I am French postdoctoral fellow at the University of Copenhagen in both Collins and Welker groups at the Globe Institute. My main interests lie in applying palaeoproteomics to remains from arid environments, and more specifically about human-animals relationship, the spread of domesticates and adoption of pastoral practices in the Near East and Africa.
I did my PhD in the Natural History Museum in Paris, France, between 2017 and 2021. My doctoral project on bioarchaeology was focused on developing palaeoproteomics analyses on remains from arid environments and I focused on African prehistory. I was particularly interested in the arrival and subsequent spread of domestic sheep and goats on the African continent. Because such animals, caprines, are every similar morphologically, it is particularly challenging to distinguish between the two species, especially in environments as harsh as the ones in Africa. In addition, in such contexts, caprines not only share similarities between themselves, but also with a large number of wild bovids. Being able to clearly trace the arrival of domesticates is then a matter of clear archaeological remains' identification. That is the reason why, apart from archaeological material from sixteen different archaeological sites, I also built a modern reference protein sequences database of nineteen wild species of endemic bovids of Africa.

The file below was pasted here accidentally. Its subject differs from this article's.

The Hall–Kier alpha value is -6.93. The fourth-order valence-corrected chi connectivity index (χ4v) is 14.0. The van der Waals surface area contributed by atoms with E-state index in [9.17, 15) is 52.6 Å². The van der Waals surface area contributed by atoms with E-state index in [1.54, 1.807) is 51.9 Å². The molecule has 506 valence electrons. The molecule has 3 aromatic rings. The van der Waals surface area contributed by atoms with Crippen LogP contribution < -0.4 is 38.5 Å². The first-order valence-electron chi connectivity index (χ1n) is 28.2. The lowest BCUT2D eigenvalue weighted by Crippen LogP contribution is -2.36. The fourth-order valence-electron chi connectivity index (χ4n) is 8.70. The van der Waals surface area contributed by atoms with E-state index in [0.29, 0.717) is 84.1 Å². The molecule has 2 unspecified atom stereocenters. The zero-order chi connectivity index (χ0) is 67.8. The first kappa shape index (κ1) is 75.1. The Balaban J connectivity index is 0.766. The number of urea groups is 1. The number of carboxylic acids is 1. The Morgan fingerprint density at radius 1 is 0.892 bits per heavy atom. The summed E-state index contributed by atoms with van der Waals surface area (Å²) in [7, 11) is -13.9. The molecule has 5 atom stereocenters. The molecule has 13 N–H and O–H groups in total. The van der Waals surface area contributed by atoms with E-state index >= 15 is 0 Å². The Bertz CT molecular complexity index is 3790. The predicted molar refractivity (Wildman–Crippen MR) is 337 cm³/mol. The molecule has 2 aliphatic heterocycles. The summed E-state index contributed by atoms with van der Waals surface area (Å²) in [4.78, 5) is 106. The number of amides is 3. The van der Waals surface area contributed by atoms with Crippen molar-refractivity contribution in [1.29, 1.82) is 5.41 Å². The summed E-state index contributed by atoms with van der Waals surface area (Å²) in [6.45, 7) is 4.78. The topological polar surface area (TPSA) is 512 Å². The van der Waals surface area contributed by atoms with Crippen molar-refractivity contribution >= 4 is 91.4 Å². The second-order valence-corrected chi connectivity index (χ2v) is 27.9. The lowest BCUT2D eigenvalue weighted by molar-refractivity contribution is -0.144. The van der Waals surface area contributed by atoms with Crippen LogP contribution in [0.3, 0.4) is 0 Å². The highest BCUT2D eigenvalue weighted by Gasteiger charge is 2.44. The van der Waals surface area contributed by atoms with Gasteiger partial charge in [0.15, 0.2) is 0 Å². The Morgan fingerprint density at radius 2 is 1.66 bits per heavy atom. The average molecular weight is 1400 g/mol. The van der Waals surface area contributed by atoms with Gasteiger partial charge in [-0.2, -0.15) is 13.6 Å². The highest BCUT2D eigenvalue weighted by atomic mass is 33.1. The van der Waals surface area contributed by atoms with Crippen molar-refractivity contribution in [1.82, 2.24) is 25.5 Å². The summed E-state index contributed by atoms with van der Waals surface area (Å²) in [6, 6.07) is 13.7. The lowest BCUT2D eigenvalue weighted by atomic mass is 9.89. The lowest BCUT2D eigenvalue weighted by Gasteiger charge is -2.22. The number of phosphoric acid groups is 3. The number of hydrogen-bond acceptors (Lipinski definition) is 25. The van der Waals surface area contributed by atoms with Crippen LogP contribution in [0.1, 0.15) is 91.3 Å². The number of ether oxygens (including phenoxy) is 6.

Prior to my arrival in Denmark, I did my BSc (Biology and History of Art-Archaeology) at Sorbonne Université and a MSc in Prehistory and Quaternary at the French National Natural History Museum in Paris. My doctoral research, conducted between several different labs of the Museum in Paris, focused on the application of palaeoproteomics to remains of domesticated caprines (sheep and goat) in Eastern and Southern African contexts from the Late Stone Age to the Iron Age, in order to better understand how these domesticates spread across the continent.